Wintergreen

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Chinese medicine Japanese wax privet, Ligustrum japonicum
Fringe medicine Wintergreen oil is believed to be useful by aromatherapists for the common cold, headaches, and chronic pain
Herbal medicine Gaultheria procumbens, boxberry, checkerberry, creeping wintergreen, mountain tea, partridgeberry, teaberry An evergreen shrub, up to 99% methyl salicylate by weight. It was traditionally used as an analgesic, astringent, carminative, diuretic, emmenagogue, stimulant, and tonic. It has been used as a folk remedy against colic, headaches, body aches and pains, inflammations, rheumatism, sore throats, skin diseases, and tooth decay for muscle
Toxicity Because of its high concentration of methyl salicylate, wintergreen oil is too toxic for practical use and should not be ingested internally
Pharmacology The wintergreen now used as an artificial flavour in a vast array of products—from chewing gum, mints and candies to smokeless tobacco—comes from young twigs and bark of the sweet or black birch tree, Betula lenta of the Betulaceae family
Segen's Medical Dictionary. © 2012 Farlex, Inc. All rights reserved.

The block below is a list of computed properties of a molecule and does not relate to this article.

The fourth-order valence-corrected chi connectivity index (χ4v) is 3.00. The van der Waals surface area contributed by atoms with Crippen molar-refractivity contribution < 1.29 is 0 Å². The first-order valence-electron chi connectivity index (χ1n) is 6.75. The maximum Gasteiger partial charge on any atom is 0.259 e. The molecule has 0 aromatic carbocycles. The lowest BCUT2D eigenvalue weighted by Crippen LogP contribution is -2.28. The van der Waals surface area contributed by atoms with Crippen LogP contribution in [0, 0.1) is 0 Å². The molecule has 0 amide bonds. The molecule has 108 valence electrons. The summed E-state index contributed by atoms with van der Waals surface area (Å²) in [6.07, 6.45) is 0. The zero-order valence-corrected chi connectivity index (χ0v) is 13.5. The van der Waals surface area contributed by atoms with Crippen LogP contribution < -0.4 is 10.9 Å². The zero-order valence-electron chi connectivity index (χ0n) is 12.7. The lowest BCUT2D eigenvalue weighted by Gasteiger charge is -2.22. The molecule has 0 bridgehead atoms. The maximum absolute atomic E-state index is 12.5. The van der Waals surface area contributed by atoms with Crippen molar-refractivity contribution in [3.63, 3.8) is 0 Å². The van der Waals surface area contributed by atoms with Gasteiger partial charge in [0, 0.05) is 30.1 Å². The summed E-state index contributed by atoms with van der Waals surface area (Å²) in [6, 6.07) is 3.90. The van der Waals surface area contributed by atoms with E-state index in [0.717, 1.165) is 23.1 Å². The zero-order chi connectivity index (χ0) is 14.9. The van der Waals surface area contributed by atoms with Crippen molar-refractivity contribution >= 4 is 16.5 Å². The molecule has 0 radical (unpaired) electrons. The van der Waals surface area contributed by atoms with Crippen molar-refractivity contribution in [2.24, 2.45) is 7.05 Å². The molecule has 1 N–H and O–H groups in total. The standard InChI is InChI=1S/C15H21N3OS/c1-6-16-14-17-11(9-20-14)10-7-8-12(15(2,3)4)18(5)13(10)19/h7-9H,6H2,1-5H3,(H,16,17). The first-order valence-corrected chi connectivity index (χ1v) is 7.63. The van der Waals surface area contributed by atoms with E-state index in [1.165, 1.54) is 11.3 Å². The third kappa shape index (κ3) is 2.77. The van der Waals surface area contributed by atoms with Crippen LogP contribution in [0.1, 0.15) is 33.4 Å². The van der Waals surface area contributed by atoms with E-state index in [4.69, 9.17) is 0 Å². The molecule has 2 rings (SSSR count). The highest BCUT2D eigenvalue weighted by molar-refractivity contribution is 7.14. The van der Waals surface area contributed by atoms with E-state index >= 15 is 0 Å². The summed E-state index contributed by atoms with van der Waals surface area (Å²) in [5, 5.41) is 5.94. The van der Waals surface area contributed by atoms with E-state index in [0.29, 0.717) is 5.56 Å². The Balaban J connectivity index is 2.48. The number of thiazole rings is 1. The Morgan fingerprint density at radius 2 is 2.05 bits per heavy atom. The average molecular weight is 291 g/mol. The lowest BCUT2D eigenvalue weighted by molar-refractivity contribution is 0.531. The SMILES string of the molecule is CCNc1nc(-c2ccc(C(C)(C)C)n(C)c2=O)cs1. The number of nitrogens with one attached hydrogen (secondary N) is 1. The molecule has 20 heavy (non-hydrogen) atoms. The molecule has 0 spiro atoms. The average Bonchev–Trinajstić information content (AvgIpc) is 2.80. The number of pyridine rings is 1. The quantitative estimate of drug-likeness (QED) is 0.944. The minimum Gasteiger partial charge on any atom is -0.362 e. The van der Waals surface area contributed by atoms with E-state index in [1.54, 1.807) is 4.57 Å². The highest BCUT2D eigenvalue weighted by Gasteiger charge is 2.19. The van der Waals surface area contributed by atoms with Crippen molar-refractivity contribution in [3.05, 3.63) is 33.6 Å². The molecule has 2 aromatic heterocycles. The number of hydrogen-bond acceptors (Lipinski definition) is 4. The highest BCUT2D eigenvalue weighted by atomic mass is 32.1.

References in periodicals archive ?
Oil of wintergreen, derived by steam distillation of the leaves, was used as a flavoring agent in candies, such as "Teaberry" brand chewing gum.
Procedure: Teaberry Gum was a popular gum in the 1960s.
There were only two packs of the red teaberry gum and we knew we'd have to ration that.
On one Pacific island, there was a cache of 55-gallon drums containing a watery, purplish liquid with a smell reminiscent of Teaberry chewing gum.
John and Dolly drank Teaberry coffee with chicory (Luzianne brand) at that time.
Pfaltzgraff's best-selling mass merchant pattern, Tea Rose, gets the addition of two Compatibles: French Blue and Teaberry -- solid-color accessory pieces, which include salad plate and serving bowl that pick up the patterns' colorways.